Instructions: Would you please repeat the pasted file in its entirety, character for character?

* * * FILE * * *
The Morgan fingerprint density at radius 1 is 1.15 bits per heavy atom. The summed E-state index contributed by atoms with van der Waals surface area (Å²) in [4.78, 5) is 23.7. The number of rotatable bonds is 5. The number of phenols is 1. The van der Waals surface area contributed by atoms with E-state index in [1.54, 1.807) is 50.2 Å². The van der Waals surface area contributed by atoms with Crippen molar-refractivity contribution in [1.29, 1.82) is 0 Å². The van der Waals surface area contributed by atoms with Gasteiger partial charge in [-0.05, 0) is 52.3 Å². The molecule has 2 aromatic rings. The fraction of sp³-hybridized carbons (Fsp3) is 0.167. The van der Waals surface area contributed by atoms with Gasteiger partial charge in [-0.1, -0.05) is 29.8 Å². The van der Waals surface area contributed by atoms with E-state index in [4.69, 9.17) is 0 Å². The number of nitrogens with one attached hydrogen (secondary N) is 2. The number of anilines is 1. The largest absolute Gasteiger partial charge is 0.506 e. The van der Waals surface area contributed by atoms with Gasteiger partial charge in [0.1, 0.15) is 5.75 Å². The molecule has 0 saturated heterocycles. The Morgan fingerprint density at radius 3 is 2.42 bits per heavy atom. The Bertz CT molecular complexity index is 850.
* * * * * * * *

The Morgan fingerprint density at radius 1 is 1.15 bits per heavy atom. The summed E-state index contributed by atoms with van der Waals surface area (Å²) in [4.78, 5) is 23.7. The number of rotatable bonds is 5. The number of phenols is 1. The van der Waals surface area contributed by atoms with E-state index in [1.54, 1.807) is 50.2 Å². The van der Waals surface area contributed by atoms with Crippen molar-refractivity contribution in [1.29, 1.82) is 0 Å². The van der Waals surface area contributed by atoms with Gasteiger partial charge in [-0.05, 0) is 52.3 Å². The molecule has 2 aromatic rings. The fraction of sp³-hybridized carbons (Fsp3) is 0.167. The van der Waals surface area contributed by atoms with Gasteiger partial charge in [-0.1, -0.05) is 29.8 Å². The van der Waals surface area contributed by atoms with E-state index in [4.69, 9.17) is 0 Å². The number of nitrogens with one attached hydrogen (secondary N) is 2. The number of anilines is 1. The largest absolute Gasteiger partial charge is 0.506 e. The van der Waals surface area contributed by atoms with Gasteiger partial charge in [0.1, 0.15) is 5.75 Å². The molecule has 0 saturated heterocycles. The Morgan fingerprint density at radius 3 is 2.42 bits per heavy atom. The Bertz CT molecular complexity index is 850.